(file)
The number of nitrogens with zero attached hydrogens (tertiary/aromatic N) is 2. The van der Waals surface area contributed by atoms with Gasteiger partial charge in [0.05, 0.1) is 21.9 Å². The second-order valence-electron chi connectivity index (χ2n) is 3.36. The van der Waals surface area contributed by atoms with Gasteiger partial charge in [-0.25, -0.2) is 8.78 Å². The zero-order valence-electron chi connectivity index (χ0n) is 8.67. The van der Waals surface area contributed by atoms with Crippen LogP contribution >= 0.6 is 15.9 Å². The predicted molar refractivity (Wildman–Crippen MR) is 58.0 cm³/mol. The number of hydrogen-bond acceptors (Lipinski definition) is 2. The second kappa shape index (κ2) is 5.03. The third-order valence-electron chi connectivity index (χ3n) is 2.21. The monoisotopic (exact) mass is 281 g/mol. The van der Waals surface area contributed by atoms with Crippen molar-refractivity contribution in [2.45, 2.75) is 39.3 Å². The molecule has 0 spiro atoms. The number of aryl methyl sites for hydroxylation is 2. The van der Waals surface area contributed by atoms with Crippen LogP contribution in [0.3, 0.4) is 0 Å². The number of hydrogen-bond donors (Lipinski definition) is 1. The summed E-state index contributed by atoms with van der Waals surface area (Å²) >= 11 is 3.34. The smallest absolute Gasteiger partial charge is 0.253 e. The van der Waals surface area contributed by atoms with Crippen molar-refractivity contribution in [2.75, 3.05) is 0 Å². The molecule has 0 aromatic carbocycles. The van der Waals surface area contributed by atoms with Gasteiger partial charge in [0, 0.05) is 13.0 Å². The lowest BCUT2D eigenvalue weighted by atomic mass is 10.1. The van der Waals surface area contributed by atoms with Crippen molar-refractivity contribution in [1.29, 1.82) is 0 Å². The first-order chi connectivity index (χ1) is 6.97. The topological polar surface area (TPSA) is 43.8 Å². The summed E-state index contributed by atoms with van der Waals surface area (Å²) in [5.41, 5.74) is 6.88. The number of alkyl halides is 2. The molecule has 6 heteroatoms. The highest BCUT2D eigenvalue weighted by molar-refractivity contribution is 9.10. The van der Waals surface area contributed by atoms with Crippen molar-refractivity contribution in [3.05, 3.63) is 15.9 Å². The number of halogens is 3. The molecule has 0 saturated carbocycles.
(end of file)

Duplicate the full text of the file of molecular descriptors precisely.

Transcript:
The number of nitrogens with zero attached hydrogens (tertiary/aromatic N) is 2. The van der Waals surface area contributed by atoms with Gasteiger partial charge in [0.05, 0.1) is 21.9 Å². The second-order valence-electron chi connectivity index (χ2n) is 3.36. The van der Waals surface area contributed by atoms with Gasteiger partial charge in [-0.25, -0.2) is 8.78 Å². The zero-order valence-electron chi connectivity index (χ0n) is 8.67. The van der Waals surface area contributed by atoms with Crippen LogP contribution >= 0.6 is 15.9 Å². The predicted molar refractivity (Wildman–Crippen MR) is 58.0 cm³/mol. The number of hydrogen-bond acceptors (Lipinski definition) is 2. The second kappa shape index (κ2) is 5.03. The third-order valence-electron chi connectivity index (χ3n) is 2.21. The monoisotopic (exact) mass is 281 g/mol. The van der Waals surface area contributed by atoms with Crippen molar-refractivity contribution in [2.45, 2.75) is 39.3 Å². The molecule has 0 spiro atoms. The number of aryl methyl sites for hydroxylation is 2. The van der Waals surface area contributed by atoms with Crippen LogP contribution in [0.3, 0.4) is 0 Å². The number of hydrogen-bond donors (Lipinski definition) is 1. The summed E-state index contributed by atoms with van der Waals surface area (Å²) >= 11 is 3.34. The smallest absolute Gasteiger partial charge is 0.253 e. The van der Waals surface area contributed by atoms with Crippen molar-refractivity contribution in [2.75, 3.05) is 0 Å². The molecule has 0 aromatic carbocycles. The van der Waals surface area contributed by atoms with Gasteiger partial charge in [0, 0.05) is 13.0 Å². The lowest BCUT2D eigenvalue weighted by atomic mass is 10.1. The van der Waals surface area contributed by atoms with Crippen molar-refractivity contribution in [1.29, 1.82) is 0 Å². The first-order chi connectivity index (χ1) is 6.97. The topological polar surface area (TPSA) is 43.8 Å². The summed E-state index contributed by atoms with van der Waals surface area (Å²) in [5.41, 5.74) is 6.88. The number of alkyl halides is 2. The molecule has 6 heteroatoms. The highest BCUT2D eigenvalue weighted by molar-refractivity contribution is 9.10. The van der Waals surface area contributed by atoms with Crippen molar-refractivity contribution in [3.05, 3.63) is 15.9 Å². The number of halogens is 3. The molecule has 0 saturated carbocycles.